Democrats have warned they are coming after big tech. Now presidential candidate Sen. Elizabeth Warren, D-MA, says she wants to break up the major tech firms. Warren has joined a chorus of political leaders on both sides of politics voicing their concerns about the impact of Big Tech on America’s well being. She published an opinion piece on Medium on March 8 proclaiming that big tech companies have “too much power over our economy, our society, and our democracy.” She later added “we need to stop this generation of big tech companies from throwing around their political power to shape the rules in their favor.”

YouTube is launching new initiative to combat what it calls fake news and “misinformation.” A YouTube spokesperson told Buzzfeed that “As part of our ongoing efforts to build a better news experience on YouTube, we are expanding our information panels to bring fact checks from eligible publishers to YouTube.” While this was originally launched to combat serious and malicious misinformation in places like India, there is concern that it will be weaponized in the future.

Facebook has been the public image of social media with 2.5 billion users. Now Facebook CEO Mark Zuckerberg says he wants the company to focus on making things private. While tech commentators have debated his motivations, Zuckerberg vowed a new commitment to private information in a March 6 memo. He proclaimed, “People expect their private communications to be secure and to only be seen by the people they've sent them to -- not hackers, criminals, over-reaching governments, or even the people operating the services they're using.” 

Twitter CEO controls what people say on his platform. He found out he doesn’t have the same power appearing on the latest episode of the Joe Rogan podcast. It  featured Rogan and journalist Tim Pool teaming up against representatives from Twitter in a fiery debate that has since gone viral. Rogan and Pool blasted Dorsey on everything from banning conservatives over “learn to code” to threats against the Covington Catholic High School students. Dorsey was joined on the defense with its head of Twitter’s “Trust and Safety” Vijaya Gadde.

ADL CEO Jonathan Greenblatt spoke recently about how he has worked with Silicon Valley tech elites to crush speech he finds offensive. In a February 26 panel hosted by the Council on Foreign Relations, Greenblatt announced that he has worked with big tech companies like Google, YouTube, and Facebook in order to restrict what people are allowed to say online. He emphasized his goal was to, “protect users right to not be harassed or hated.”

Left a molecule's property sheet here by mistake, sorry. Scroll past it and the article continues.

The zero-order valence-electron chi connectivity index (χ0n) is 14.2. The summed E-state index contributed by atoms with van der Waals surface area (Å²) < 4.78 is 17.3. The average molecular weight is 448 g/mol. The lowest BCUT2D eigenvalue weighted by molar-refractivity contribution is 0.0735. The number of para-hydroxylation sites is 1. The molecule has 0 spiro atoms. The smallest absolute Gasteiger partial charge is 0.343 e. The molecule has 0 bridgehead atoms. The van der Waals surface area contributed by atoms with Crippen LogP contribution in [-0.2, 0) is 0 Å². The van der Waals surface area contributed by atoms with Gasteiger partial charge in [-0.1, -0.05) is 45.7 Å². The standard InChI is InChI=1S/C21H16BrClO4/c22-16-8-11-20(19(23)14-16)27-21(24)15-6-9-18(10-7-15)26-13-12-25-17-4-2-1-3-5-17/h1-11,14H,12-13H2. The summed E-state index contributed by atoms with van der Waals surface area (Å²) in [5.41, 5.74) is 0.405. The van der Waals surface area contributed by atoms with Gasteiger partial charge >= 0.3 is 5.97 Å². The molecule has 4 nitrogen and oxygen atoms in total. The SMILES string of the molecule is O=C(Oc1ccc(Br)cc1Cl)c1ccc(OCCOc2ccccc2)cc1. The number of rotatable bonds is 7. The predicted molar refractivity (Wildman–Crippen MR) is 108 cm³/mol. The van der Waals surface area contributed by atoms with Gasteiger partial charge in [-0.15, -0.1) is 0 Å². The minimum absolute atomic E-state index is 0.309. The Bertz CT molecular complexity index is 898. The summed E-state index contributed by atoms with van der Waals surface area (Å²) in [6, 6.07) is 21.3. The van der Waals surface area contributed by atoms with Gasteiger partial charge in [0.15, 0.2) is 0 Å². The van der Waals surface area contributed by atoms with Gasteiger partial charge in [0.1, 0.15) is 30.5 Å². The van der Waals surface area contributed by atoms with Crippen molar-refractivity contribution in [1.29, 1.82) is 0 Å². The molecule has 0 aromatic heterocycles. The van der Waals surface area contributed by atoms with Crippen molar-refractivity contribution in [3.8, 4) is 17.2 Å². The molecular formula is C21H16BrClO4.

When Google investigated itself for gender wage gaps, it found a result few would have expected: it was underpaying men for doing the same general work as women. Google’s “pay equity analysis” released on Monday March 4 revealed unexpected truths about its gender pay gaps. Lead Analyst for Pay Equity Lauren Barbato began the memo titled “Ensuring we pay fairly and equitably” by proclaiming “Compensation should be based on what you do, not who you are.” She followed by explaining how it was drastically adjusting the pay rates for many men who had received less discretionary funds than women.

A computer game job applicant claims his final interview was made up of nothing but political questions, nothing about actual job skills. A developer for the game program “Dragonpunk” lamented via Twitter on March 3 that most game developers don’t openly discuss the bias of the game industry “because they don't want to get blacklisted.” This unnamed developer tweeted a copy of a rejection letter from Gearbox, claiming that the final interview featured “only political questions — not a single game or technical question!”

Facebook has banned another right-winger, but Wired UK isn’t impressed, slamming the ban as disingenuous. The magazine apparently wants Facebook to get serious about repressing conservative speech, and even has a suggestion about who to ban next. The tech news publication tweeted about an article, saying: “Facebook has banned Tommy Robinson. Here's who it should ban next.” In the actual article, Wired UK slammed Robinson’s activism. It also critiqued Facebook itself, claiming that its “criteria for removing extremists” are “nebulous and asserted on an ad hoc basis.”

Conservative commentator Michelle Malkin gave a speech at the 2019 CPAC conference on Friday, which included a fiery call to action against big tech censorship. “Nice is not enough,” Malkin said. “Logic and facts and appeals to decency and fairness are not enough. Bemoaning double standards is not enough.” She proclaimed that the future of the party is conservative “disruptors” who will fight on the frontlines, by stating “our future will not be secured in a Fox News anchor chair or a think tank office or on a cruise ship or at a cushy GOP retreat. The future is on the frontlines.”